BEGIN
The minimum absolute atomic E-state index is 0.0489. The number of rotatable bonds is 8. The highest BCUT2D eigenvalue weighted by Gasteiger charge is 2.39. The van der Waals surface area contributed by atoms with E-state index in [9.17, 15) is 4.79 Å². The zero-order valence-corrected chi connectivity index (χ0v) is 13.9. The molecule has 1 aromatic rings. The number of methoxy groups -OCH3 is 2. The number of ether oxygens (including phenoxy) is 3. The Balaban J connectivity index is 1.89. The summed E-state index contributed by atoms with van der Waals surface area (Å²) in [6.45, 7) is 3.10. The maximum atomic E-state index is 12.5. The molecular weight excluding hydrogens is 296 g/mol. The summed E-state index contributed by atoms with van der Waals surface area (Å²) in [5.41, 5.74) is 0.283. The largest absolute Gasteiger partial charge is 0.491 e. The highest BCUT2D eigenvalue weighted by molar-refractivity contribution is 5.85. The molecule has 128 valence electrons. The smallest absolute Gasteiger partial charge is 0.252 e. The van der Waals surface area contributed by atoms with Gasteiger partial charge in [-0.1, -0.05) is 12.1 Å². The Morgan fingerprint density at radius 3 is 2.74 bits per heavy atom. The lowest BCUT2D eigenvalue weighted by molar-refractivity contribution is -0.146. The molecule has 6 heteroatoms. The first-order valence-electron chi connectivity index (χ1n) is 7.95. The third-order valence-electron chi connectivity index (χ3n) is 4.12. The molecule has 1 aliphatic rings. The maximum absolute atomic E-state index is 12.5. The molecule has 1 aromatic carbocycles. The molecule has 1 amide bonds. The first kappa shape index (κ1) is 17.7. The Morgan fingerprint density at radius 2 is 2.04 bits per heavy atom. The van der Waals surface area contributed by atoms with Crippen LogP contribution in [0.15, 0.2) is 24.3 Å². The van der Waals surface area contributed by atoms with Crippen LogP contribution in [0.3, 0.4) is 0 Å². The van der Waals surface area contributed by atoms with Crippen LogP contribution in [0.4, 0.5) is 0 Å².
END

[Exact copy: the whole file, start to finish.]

The minimum absolute atomic E-state index is 0.0489. The number of rotatable bonds is 8. The highest BCUT2D eigenvalue weighted by Gasteiger charge is 2.39. The van der Waals surface area contributed by atoms with E-state index in [9.17, 15) is 4.79 Å². The zero-order valence-corrected chi connectivity index (χ0v) is 13.9. The molecule has 1 aromatic rings. The number of methoxy groups -OCH3 is 2. The number of ether oxygens (including phenoxy) is 3. The Balaban J connectivity index is 1.89. The summed E-state index contributed by atoms with van der Waals surface area (Å²) in [6.45, 7) is 3.10. The maximum atomic E-state index is 12.5. The molecular weight excluding hydrogens is 296 g/mol. The summed E-state index contributed by atoms with van der Waals surface area (Å²) in [5.41, 5.74) is 0.283. The largest absolute Gasteiger partial charge is 0.491 e. The highest BCUT2D eigenvalue weighted by molar-refractivity contribution is 5.85. The molecule has 128 valence electrons. The smallest absolute Gasteiger partial charge is 0.252 e. The van der Waals surface area contributed by atoms with Gasteiger partial charge in [-0.1, -0.05) is 12.1 Å². The Morgan fingerprint density at radius 3 is 2.74 bits per heavy atom. The lowest BCUT2D eigenvalue weighted by molar-refractivity contribution is -0.146. The molecule has 6 heteroatoms. The first-order valence-electron chi connectivity index (χ1n) is 7.95. The third-order valence-electron chi connectivity index (χ3n) is 4.12. The molecule has 1 aliphatic rings. The maximum absolute atomic E-state index is 12.5. The molecule has 1 aromatic carbocycles. The molecule has 1 amide bonds. The first kappa shape index (κ1) is 17.7. The Morgan fingerprint density at radius 2 is 2.04 bits per heavy atom. The van der Waals surface area contributed by atoms with Crippen LogP contribution in [0.15, 0.2) is 24.3 Å². The van der Waals surface area contributed by atoms with Crippen LogP contribution in [0.3, 0.4) is 0 Å². The van der Waals surface area contributed by atoms with Crippen LogP contribution in [0.4, 0.5) is 0 Å².